They called me in for an interview on the day Dan was deported. It was rotten timing but, as Karen said, he’d left a vacancy and it was her job to fill it.
They ribbed me about my shiny brogues and funeral suit borrowed from my brother. Ours wasn’t the kind of work where you’d turn up in collar and tie at nine. But we were all relieved to have something to laugh about that day, even Karen. Took our minds off what they’d done to Dan.
Dan wasn’t his real name, of course. His real name was a spew of letters glimpsed now and then on the manila envelopes that housed his pay slip or other dispatches from HQ. Dan didn’t ask us to twist our tongues round the mismatched syllables. He’d been Dan so long I don’t think even he remembered how to pronounce the name he’d got from his mother.
I was the only one outside Karen’s office, waiting. They hadn’t bothered to open up the post to applicants from outside. As Karen said, that job had always had my name on it and the entire team was rooting for me. It’s just that no-one expected me to step into Dan’s shoes so soon.
Dan was as practical and unassuming as his footwear: worn-out trainers in the cabin, thick-soled boots to stomp across the moors. A pair of steel-capped workboots or wellies for the heavy jobs, chopping down rhododendrons or replacing a gate. He’d have raised an eyebrow at my polished shoes with their tracks of gimlet holes running through the leather.
Walking into Karen’s office, my fancy shoes pinched my toes. My collar bit into my neck like a noose. Sweating in my brother’s woollen suit, I relished my discomfort, as if, in some magical way, I could share Dan’s load.
I hadn’t been nervous about the interview until, seated across the desk from Karen, and Tony from HQ, my heart began to pound. I felt overdressed and alien in my city clothes, I wished, like them, I’d worn my everyday work gear of cargo pants and polo shirt with the logo of the reserve across the chest. When Tony launched into his first question, I could hardly hear for the buzzing in my ears.
I reminded myself I had nothing to worry about: if I phrased my answers as Dan would have done, I couldn’t go far wrong. For six years I’d been his deputy, six years immersed in his wisdom on everything from the nesting patterns of lapwings to the myriad species of moss. I aped his methods and strategies on everything from constructing a stile to brewing a mid-morning cup of tea. I might not have been sure of my own skills, but I’d always been sure of Dan.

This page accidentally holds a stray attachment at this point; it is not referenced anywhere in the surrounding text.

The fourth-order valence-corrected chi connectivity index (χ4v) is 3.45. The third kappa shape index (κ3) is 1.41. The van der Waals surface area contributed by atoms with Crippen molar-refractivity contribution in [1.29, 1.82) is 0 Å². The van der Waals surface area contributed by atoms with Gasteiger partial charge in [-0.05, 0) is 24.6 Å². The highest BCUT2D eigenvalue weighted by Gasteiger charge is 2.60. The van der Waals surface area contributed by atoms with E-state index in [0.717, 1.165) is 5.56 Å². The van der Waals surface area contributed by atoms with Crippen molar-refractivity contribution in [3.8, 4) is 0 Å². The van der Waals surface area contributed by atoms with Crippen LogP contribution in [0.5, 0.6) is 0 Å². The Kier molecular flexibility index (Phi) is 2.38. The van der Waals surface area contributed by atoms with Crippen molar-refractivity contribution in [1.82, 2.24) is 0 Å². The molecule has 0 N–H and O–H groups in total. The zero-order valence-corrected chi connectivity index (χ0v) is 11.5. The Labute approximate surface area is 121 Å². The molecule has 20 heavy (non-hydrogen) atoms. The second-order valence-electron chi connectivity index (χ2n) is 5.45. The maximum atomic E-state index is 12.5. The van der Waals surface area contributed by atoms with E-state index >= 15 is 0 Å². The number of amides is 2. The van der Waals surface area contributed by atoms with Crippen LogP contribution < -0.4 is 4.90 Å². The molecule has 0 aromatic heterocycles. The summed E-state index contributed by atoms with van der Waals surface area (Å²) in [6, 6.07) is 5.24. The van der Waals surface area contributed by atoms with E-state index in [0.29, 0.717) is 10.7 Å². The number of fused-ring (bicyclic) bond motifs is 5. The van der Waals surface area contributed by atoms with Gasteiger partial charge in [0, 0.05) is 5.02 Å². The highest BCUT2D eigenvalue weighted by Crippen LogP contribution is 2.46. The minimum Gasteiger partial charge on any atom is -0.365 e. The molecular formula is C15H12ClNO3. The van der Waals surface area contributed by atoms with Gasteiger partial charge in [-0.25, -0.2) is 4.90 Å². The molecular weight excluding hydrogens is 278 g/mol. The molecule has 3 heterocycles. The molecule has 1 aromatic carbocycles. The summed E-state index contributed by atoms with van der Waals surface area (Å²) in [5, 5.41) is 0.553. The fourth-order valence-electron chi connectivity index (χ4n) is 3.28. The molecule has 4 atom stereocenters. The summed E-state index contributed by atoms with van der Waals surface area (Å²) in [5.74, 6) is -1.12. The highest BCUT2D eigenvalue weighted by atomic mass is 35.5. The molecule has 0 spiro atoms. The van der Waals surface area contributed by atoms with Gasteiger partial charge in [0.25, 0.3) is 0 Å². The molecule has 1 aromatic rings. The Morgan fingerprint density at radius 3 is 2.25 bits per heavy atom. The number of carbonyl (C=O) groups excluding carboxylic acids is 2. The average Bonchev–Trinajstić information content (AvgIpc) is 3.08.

Karen nodded in encouragement as I staggered over my replies. She’d told me the interview was a mere formality, but what if Tony didn’t see it that way?
What would you do, and what would you not to, if you got a report of a bunch of kids camped out in the reserve, pumping out music into the night? Don’t ask me about that, Tony. Today of all days, please don’t ask me that.
What Dan had done was to tramp over there to talk to them, to tell them it wasn’t allowed. Most people, confronted by his calm authority, would have packed up and gone home. But this lot were determined to party, whatever the rules might say.
When I arrived as back up, I thought it was all over and done. From the verge, where I pulled up behind a police car, there wasn’t a sound except the hooting of owl. I didn’t need the moon’s light to guide my steps to the lakeside; I knew that track like I knew the path to my own front door.
The kids were loading their gear into wheelbarrows, disappointed but resigned. But there’s always someone who won’t take a telling, someone with a grievance they won’t let go. And the police, well, they’ve got to act like they’re impartial, even though they’d rather take our side.
A guy with waist-length dreadlocks was shouting, pointing from a giant speaker back to Dan. “It’s malicious damage. Any fool knows not to tamper with the connections.”
Under an awning, a network of wires meandered between a generator, mixer and amplifier. I could see the temptation. Grinning, I turned to Dan, “You didn’t, did you?”
“That’s five hundred quid’s worth of equipment ruined,” said Dreadlocks.
“Should’ve left it safe at home then,” said one of the cops.
“It’s criminal damage. You’ve gotta arrest him. I know my rights.”
“More bloody paperwork,” said the other cop. He could hardly get his words out for laughing as he asked Dan to accompany him to the station.
I was laughing too, thinking how it would make for some jammy overtime, but Dan looked shit scared. I thought he was shamming it to appease Dreadlocks when I told the cops he liked two sugars in his tea.
We all went down the pub after my interview, after Tony told me I’d got Dan’s job. We went through the motions, but it was more of a wake than a celebration, given what had happened to Dan. Nobody blamed me; even had I known he’d overstayed his visa, I couldn’t have prevented the cops from taking him in. Although they’d never meant to charge him, they’d had their forms to complete and, when they found he wasn’t legal, they couldn’t let him go.
My workmates lined up the pints on the table and I poured them down my neck. Anything to blot out the thought of Dan being frogmarched onto that plane. But tomorrow, swapping these brogues for walking boots, I’d remember him, and every day after that until I retired.
Anne Goodwin is the author of over 60 short stories, including Stepping into Dan’s Shoes and A Dress for the Address published by Halfway Down the Stairs. Her debut novel, Sugar and Snails, about a woman who has kept her past identity a secret for thirty years, which opens with the words “Halfway down the stairs”, was published in July 2015 by Inspired Quill. Her second novel, Underneath, about a man who keeps a woman captive in his cellar, is scheduled for May 2017.
© 2014, Anne Goodwin